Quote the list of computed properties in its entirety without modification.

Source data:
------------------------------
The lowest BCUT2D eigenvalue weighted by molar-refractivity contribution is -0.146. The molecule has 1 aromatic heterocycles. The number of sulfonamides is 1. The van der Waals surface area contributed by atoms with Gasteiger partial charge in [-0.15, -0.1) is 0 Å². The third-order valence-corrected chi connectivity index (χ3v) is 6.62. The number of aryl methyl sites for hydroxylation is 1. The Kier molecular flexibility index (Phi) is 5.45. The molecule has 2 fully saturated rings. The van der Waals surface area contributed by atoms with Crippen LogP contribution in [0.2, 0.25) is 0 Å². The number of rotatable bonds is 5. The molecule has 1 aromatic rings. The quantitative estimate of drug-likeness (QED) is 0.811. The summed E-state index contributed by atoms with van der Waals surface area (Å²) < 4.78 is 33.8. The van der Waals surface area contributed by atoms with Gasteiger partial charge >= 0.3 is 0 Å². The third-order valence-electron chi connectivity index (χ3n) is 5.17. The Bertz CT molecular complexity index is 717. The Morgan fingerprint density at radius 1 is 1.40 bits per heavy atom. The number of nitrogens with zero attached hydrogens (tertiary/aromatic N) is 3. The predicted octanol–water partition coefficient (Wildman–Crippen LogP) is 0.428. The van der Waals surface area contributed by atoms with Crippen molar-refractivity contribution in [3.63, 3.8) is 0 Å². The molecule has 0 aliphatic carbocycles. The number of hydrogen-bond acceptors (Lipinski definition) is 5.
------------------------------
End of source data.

The lowest BCUT2D eigenvalue weighted by molar-refractivity contribution is -0.146. The molecule has 1 aromatic heterocycles. The number of sulfonamides is 1. The van der Waals surface area contributed by atoms with Gasteiger partial charge in [-0.15, -0.1) is 0 Å². The third-order valence-corrected chi connectivity index (χ3v) is 6.62. The number of aryl methyl sites for hydroxylation is 1. The Kier molecular flexibility index (Phi) is 5.45. The molecule has 2 fully saturated rings. The van der Waals surface area contributed by atoms with Crippen LogP contribution in [0.2, 0.25) is 0 Å². The number of rotatable bonds is 5. The molecule has 1 aromatic rings. The quantitative estimate of drug-likeness (QED) is 0.811. The summed E-state index contributed by atoms with van der Waals surface area (Å²) < 4.78 is 33.8. The van der Waals surface area contributed by atoms with Gasteiger partial charge >= 0.3 is 0 Å². The third-order valence-electron chi connectivity index (χ3n) is 5.17. The Bertz CT molecular complexity index is 717. The Morgan fingerprint density at radius 1 is 1.40 bits per heavy atom. The number of nitrogens with zero attached hydrogens (tertiary/aromatic N) is 3. The predicted octanol–water partition coefficient (Wildman–Crippen LogP) is 0.428. The van der Waals surface area contributed by atoms with Crippen molar-refractivity contribution in [3.63, 3.8) is 0 Å². The molecule has 0 aliphatic carbocycles. The number of hydrogen-bond acceptors (Lipinski definition) is 5.